This holiday season, your organization’s ambassadors will be out celebrating with co-workers, friends, neighbors and family. While we know that you would like for them to be talking up your organization and securing a few more donors for your cause, let’s be realistic. That rarely, if ever, happens. The truth is that nobody wants to pitch or be pitched during holiday parties and events. So this holiday season, encourage them to “ditch the pitch!”
“Ditch the pitch?” Now that we have your attention (and you’ll have theirs), remind your ambassadors that the most important part of fundraising with individuals is developing relationships that grow and sustain over the years. Instead of pitching, ask them to engage with their party guests in a new way. Encourage them to:
- Share something personal
- Ask questions
- Engage in great conversation
- Listen for shared values and concerns
- Keep a list
These are the basic building blocks of a good individual giving and major gifts effort.
- Share something personal. Great conversations start with someone sharing something personal. It might be a reflection on the year or something that one hopes to achieve in the coming year. But keep it brief! It should be a statement and not a monologue. If your ambassador can share something related to your organization, that’s a bonus!
- Immediately ask a question. Ask anyone and the best conversations they’ve had recently are ones in which someone was interested in what they had to say. After you share your personal statement, ask your audience a related question.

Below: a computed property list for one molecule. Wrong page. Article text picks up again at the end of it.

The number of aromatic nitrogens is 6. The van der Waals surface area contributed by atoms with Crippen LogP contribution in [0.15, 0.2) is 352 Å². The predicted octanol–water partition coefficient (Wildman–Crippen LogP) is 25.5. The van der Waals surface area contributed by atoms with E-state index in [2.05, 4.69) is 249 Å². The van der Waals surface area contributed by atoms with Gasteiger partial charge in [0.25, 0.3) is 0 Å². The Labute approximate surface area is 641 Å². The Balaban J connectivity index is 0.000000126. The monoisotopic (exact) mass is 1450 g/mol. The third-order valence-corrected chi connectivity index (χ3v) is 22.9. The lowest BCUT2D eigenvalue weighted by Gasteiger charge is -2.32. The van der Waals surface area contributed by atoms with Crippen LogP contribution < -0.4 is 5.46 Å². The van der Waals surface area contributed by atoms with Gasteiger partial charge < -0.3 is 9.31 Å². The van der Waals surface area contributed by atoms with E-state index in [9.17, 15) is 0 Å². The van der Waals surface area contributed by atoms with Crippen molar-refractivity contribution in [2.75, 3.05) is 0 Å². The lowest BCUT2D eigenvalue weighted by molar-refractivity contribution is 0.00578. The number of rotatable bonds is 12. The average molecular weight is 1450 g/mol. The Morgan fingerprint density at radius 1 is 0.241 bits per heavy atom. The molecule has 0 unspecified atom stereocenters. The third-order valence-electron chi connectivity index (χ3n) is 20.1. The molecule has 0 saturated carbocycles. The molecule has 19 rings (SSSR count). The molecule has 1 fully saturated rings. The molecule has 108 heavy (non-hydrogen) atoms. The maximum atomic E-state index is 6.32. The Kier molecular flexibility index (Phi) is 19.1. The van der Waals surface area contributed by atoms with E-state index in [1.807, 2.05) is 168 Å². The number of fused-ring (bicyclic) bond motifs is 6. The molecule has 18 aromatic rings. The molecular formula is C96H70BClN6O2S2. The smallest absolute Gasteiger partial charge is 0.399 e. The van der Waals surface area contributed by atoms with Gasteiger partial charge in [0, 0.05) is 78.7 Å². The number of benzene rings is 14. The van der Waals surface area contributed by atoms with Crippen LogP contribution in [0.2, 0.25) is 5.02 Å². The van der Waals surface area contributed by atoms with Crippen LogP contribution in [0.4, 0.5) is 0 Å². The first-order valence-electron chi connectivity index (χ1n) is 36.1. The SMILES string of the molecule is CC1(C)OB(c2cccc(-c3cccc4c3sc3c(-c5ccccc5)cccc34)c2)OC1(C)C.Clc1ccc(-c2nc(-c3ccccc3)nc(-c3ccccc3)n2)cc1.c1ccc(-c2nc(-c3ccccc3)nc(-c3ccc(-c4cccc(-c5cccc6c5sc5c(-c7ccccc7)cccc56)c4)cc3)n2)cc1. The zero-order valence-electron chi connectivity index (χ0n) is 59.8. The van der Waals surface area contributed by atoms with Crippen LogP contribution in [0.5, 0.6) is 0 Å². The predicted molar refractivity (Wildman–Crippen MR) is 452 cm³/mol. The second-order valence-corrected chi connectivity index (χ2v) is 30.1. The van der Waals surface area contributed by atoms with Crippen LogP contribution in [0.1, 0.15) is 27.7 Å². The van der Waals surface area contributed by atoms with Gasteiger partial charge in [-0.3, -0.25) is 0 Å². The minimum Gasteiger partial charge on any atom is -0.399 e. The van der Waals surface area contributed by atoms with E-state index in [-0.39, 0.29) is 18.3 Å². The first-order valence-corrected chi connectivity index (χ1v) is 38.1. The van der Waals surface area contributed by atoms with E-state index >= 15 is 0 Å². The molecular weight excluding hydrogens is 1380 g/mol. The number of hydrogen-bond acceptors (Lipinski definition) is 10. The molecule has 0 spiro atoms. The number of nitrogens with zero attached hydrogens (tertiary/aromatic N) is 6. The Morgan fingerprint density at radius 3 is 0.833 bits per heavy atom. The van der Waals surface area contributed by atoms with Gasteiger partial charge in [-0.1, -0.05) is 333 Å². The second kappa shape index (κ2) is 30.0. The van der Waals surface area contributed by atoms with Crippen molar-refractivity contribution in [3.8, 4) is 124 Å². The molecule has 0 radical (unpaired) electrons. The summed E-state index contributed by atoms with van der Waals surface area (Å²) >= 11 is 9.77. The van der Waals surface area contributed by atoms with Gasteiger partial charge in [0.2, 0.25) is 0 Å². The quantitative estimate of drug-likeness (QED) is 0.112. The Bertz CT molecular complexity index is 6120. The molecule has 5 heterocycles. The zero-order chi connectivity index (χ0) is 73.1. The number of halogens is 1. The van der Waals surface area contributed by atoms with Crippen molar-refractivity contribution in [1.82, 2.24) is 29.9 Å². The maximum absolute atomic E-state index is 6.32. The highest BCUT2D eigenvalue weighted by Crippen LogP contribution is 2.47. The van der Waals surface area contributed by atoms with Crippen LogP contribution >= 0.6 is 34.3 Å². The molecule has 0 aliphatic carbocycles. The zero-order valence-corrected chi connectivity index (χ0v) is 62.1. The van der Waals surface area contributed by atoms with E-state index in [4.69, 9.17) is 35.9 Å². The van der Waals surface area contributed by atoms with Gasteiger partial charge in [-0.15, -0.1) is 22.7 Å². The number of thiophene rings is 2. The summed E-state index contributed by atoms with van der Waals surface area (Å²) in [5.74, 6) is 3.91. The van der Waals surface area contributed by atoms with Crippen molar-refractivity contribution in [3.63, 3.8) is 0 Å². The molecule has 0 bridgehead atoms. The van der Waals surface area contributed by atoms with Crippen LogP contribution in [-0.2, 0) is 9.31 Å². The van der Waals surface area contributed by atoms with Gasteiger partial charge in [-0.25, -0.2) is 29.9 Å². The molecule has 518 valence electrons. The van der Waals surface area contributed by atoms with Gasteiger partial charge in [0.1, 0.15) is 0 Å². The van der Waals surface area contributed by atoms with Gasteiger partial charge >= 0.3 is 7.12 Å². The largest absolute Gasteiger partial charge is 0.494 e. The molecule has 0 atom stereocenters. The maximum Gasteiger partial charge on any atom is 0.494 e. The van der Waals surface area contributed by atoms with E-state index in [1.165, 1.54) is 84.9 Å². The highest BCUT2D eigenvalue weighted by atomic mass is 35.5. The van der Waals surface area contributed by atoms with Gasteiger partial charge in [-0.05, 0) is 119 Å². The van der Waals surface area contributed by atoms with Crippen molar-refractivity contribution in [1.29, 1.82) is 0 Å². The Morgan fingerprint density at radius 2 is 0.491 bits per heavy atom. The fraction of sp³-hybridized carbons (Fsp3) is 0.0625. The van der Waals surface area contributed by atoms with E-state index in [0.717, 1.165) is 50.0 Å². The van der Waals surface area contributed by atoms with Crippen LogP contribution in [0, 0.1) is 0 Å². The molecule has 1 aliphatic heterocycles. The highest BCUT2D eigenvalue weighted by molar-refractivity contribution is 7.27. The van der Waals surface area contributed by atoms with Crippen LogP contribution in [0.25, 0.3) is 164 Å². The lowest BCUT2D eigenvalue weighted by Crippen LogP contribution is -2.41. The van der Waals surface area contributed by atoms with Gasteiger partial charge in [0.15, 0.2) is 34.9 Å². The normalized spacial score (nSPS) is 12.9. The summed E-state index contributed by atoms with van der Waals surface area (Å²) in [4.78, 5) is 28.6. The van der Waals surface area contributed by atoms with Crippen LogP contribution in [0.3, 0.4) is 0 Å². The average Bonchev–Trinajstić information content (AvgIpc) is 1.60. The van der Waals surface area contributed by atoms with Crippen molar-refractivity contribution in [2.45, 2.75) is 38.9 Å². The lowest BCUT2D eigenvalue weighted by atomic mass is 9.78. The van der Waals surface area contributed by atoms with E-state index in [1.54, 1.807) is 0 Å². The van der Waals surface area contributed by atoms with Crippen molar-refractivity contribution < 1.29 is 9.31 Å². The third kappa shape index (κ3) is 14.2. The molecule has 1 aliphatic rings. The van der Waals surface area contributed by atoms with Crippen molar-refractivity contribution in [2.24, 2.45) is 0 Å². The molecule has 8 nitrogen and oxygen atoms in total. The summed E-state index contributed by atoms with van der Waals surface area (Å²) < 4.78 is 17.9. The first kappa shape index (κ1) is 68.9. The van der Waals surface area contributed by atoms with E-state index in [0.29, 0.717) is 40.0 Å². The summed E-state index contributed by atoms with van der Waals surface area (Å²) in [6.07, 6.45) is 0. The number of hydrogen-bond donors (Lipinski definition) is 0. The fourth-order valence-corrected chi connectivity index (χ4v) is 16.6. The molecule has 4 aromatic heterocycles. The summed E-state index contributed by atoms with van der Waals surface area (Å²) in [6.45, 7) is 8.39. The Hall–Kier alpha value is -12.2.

- Engage in great conversation. Really listen to what your audience has to say and ask follow-up questions.
- Listen for shared values and concerns. Your ambassadors should be listening for clues that the audience is a good match with your organization, its impact, and with other board members or volunteers. In addition, whom you are listening to might give you clues as to how what kind of philanthropic experience they are interested in.
- Keep a list. Ask your ambassador to keep a short list of people they’ve identified who might be worth following up with in the New Year. After the holidays, you can sit with your development team and think about the best strategies for engaging those that are potentially a good match.
Raising resources (especially those that are significant or will yield for a long time) requires that the organization and prospect develop a good relationship. This takes time and some thought. Encourage your board members, volunteers, and staff to always be on the lookout for potential prospects by engaging and listening.
So instead of memorizing mission and speaking points, remember one or two of the questions below and ask it often this holiday season. You’ll be glad you listened.
- I’m so glad that I got involved with XYZ Org. I’ve met so many amazing people this year. What’s your favorite nonprofit organization? Who is the most amazing person that you have met this year?
- I’ve been busy this year with XYZ organization, but it’s so worth it when I see the impact of their work. Have you ever been on the board or thought about being on the board of a nonprofit? What did you enjoy the most/least?
- I’ve learned so much this year about XYZ issue. If you could eliminate one issue in the world, what would it be?
- This coming New Year, I am resolved to work on some bigger issues – bigger than my waistline that is. I am going to do more work with XYZ organization. Do you do any volunteering? What is the most important criteria for you to get involved?
- I just received the nicest thank you note from XYZ organization that I have been supporting for years. What’s the best thank you/recognition that you have ever received?
- I’ve just been reading the XYZ annual report. Their work is so amazing. When you are evaluating nonprofit organizations, what do you look for?